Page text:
Councilman who quit over permit for store with KKK mask, Black Jim Crow dolls attends his last meeting
“There’s a difference between selling merchandise and propagating hate,” said Councilman Eaton’s daughter, Cris.
The Kennesaw, Georgia councilman who resigned from his post in protest of the renewal of a business permit for a store called Wildman’s Civil War Surplus has attended his last meeting, according to the latest reporting from the Atlanta Journal-Constitution.
James “Doc” Eaton announced his resignation, effective June 21, after the council voted to allow the controversial store to reopen, as reported by theGrio last week, citing a report in the AJC. Eaton resigned to protest the reopening of the store, which sells items that bear racial slurs, as well as dolls from the Jim Crow era and statues that caricature Black people.
“I want to set the example for my grandchildren that silence on issues that matter is agreement and not a sign of true leadership,” Doc Eaton wrote in his resignation letter, according to a report from WAGA-TV.
Eaton’s daughter, Cris Eaton-Welsh, is selling a building across the street that she owns also in protest. “There’s a difference between selling merchandise and propagating hate,” Eaton-Welsh told the AJC last week.
The store closed after the death of the founder in January. Its business license expired but Marjorie Lyon renewed it and reopened the store earlier this month, according to the AJC.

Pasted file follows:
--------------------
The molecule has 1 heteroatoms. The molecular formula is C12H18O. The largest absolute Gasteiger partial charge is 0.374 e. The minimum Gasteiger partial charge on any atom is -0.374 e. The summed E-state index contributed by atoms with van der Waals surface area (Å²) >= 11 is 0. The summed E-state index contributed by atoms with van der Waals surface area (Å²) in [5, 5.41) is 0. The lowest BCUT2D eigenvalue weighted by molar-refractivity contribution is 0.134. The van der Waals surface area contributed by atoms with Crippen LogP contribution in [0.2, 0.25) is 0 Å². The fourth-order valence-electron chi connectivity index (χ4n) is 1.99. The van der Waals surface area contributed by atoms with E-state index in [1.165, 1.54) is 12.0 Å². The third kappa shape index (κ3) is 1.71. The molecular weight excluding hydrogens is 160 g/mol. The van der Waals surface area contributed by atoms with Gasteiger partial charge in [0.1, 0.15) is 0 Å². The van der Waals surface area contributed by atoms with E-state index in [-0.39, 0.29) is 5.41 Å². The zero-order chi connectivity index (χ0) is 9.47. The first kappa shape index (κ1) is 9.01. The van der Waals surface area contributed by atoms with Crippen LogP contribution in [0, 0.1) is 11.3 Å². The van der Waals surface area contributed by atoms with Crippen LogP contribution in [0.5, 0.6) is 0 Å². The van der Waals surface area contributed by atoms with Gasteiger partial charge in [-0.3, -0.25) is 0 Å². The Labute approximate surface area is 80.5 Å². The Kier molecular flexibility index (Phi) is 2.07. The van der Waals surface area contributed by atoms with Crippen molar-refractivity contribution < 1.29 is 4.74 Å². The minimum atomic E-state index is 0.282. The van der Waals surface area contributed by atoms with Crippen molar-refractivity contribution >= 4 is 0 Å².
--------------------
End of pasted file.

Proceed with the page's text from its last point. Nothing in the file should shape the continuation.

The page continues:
Lyon is a friend of the deceased founder. Importantly, she is the trustee of the trust – Dennis Alvah Myers Revocable Living Trust– that owns Wildman’s Civil War Surplus. Reopening “wasn’t a decision. It’s an honor,” she said, disclosing that she has received a mixture of hate and support from the community. “I don’t have any control over someone’s emotional response. I’ve heard all kinds of colorful things. And everybody’s entitled to their opinion.”
City officials said the store had gone through the process required of all businesses to obtain a license.
“The city of Kennesaw does not pick nor choose nor try to find reasons not to issue a business license when an applicant meets all of the criteria,” City Manager Jeff Drobney told WAGA-TV, as previously reported by theGrio.
“They did it legal, but there was one main component they left out, the moral component. In this day and time it’s just not acceptable,” Eaton said to WAGA-TV.
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